sombre


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som·bre

 (sŏm′bər)
adj. Chiefly British
Variant of somber.

sombre

(ˈsɒmbə) or

somber

adj
1. dismal; melancholy: a sombre mood.
2. dim, gloomy, or shadowy
3. (of colour, clothes, etc) sober, dull, or dark
[C18: from French, from Vulgar Latin subumbrāre (unattested) to shade, from Latin sub beneath + umbra shade]
ˈsombrely, ˈsomberly adv
ˈsombreness, ˈsomberness n
sombrous adj
ThesaurusAntonymsRelated WordsSynonymsLegend:
Adj.1.sombre - lacking brightness or color; dull; "drab faded curtains"; "sober Puritan grey"; "children in somber brown clothes"
colorless, colourless - weak in color; not colorful
2.sombre - grave or even gloomy in character; "solemn and mournful music"; "a suit of somber black"; "a somber mood"
cheerless, depressing, uncheerful - causing sad feelings of gloom and inadequacy; "the economic outlook is depressing"; "something cheerless about the room"; "a moody and uncheerful person"; "an uncheerful place"

sombre

adjective
1. gloomy, sad, sober, grave, dismal, melancholy, mournful, lugubrious, joyless, funereal, doleful, sepulchral The pair were in sombre mood.
gloomy happy, bright, sunny, cheerful, upbeat (informal), lively, genial, chirpy (informal), effusive, full of beans
2. dark, dull, gloomy, sober, drab a worried official in sombre black
dark bright, colourful, dazzling, gaudy, garish
Translations
داكِنكالِح، جدّي، قاتِم
ponurýtmavý
dystermørk
dapur, òungbúinnòungbúinn, myrkur
drūmsnopietnstumšs

sombre

somber (US) [ˈsɒmbəʳ] ADJ
1. (= sober) → sombrío
a sombre prospectuna perspectiva sombría
in sombre huesen colores sombríos
2. (= pessimistic) → pesimista
he was sombre about our chancesse mostró pesimista acerca de nuestras posibilidades
3. (= melancholy) → melancólico

sombre

[ˈsɒmbər] (British) somber (US) adj
[person, mood, expression] → sombre
[colour, place] → morne

sombre

, (US) somber
adj
(= dark)dunkel; (= gloomy)düster
(= grave, serious) prospecttrüb, düster; messagetrüb, traurig; newstraurig; facedüster; persondüster, finster; musictrist, trauervoll; in sombre moodin trüber or düsterer Stimmung

sombre

somber (Am) [ˈsɒmbəʳ] adj (mood, person) → triste, tetro/a; (colour) → scuro/a
a sombre prospect → una triste prospettiva

sombre

(American usually) somber (ˈsombə) adjective
1. dark (and gloomy). Black is a sombre colour.
2. grave; serious. He was in a sombre mood.
References in classic literature ?
All the way to Russian Peter's we were extravagantly happy, but when we turned back--it must have been about four o'clock-- the east wind grew stronger and began to howl; the sun lost its heartening power and the sky became grey and sombre.
Velvet garments sombre but rich, stiffly plaited ruffs and bands, embroidered gloves, venerable beards, the mien and countenance of authority, made it easy to distinguish the gentleman of worship, at that period, from the tradesman, with his plodding air, or the laborer, in his leathern jerkin, stealing awe-stricken into the house which he had perhaps helped to build.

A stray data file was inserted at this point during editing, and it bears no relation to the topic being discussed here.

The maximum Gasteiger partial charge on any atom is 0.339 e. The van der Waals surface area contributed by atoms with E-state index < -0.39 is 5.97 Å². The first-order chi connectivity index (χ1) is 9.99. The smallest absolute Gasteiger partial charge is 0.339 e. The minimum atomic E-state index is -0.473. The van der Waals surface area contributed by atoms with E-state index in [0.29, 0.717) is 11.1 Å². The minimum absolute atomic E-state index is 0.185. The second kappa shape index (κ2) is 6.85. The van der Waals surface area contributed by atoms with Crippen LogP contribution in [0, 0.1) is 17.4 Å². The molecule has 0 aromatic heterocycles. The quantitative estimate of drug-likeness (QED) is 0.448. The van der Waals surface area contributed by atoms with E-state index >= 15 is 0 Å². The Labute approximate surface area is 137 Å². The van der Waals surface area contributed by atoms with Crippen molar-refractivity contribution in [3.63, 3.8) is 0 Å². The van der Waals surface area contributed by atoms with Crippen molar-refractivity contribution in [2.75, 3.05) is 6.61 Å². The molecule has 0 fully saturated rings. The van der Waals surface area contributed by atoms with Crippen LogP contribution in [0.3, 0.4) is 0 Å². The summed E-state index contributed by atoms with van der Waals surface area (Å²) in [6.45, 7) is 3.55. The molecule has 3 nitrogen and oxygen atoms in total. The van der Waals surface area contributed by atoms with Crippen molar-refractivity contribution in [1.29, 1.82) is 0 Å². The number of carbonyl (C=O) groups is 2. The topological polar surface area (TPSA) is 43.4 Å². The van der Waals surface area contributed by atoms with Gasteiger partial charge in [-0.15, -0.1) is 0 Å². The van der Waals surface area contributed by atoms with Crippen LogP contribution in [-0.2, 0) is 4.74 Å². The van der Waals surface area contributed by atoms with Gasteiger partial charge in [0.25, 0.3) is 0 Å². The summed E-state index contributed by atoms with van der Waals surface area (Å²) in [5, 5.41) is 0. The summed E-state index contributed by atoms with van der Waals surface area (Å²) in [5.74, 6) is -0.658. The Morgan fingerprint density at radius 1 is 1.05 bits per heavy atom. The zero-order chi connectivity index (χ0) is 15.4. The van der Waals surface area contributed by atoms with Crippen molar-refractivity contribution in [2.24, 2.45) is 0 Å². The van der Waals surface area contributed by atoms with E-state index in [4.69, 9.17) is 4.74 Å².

Here, too, comes his owner, cheerful, sombre, gracious or in the sulks, accordingly as his scheme of the now accomplished voyage has been realized in merchandise that will readily be turned to gold, or has buried him under a bulk of incommodities such as nobody will care to rid him of.
They built a fire against the side of a great log twenty or thirty steps within the sombre depths of the forest, and then cooked some bacon in the frying-pan for sup- per, and used up half of the corn "pone" stock they had brought.
Reed, when there was no company, dined early) the cold winter wind had brought with it clouds so sombre, and a rain so penetrating, that further out-door exercise was now out of the question.
Lorry knew Miss Pross to be very jealous, but he also knew her by this time to be, beneath the service of her eccentricity, one of those unselfish creatures--found only among women--who will, for pure love and admiration, bind themselves willing slaves, to youth when they have lost it, to beauty that they never had, to accomplishments that they were never fortunate enough to gain, to bright hopes that never shone upon their own sombre lives.
I remember it as a kind of half chaise-cart, half pianoforte-van, painted of a sombre colour, and drawn by a black horse with a long tail.
The girls now came to a place where the road dipped through a plantation of sombre sycamore and horsechestnut trees.
As they marched they beat two great drums which were likewise draped in black, and beside them came the fife player, black and sombre like the others.
Philippe de Sucy quivered; his broad brow contracted; his face became as sombre as the skies above them.
While the objects around me--while the carvings of the ceilings, the sombre tapestries of the walls, the ebon blackness of the floors, and the phantasmagoric armorial trophies which rattled as I strode, were but matters to which, or to such as which, I had been accustomed from my infancy--while I hesitated not to acknowledge how familiar was all this--I still wondered to find how unfamiliar were the fancies which ordinary images were stirring up.
Utterson came home to his bachelor house in sombre spirits and sat down to dinner without relish.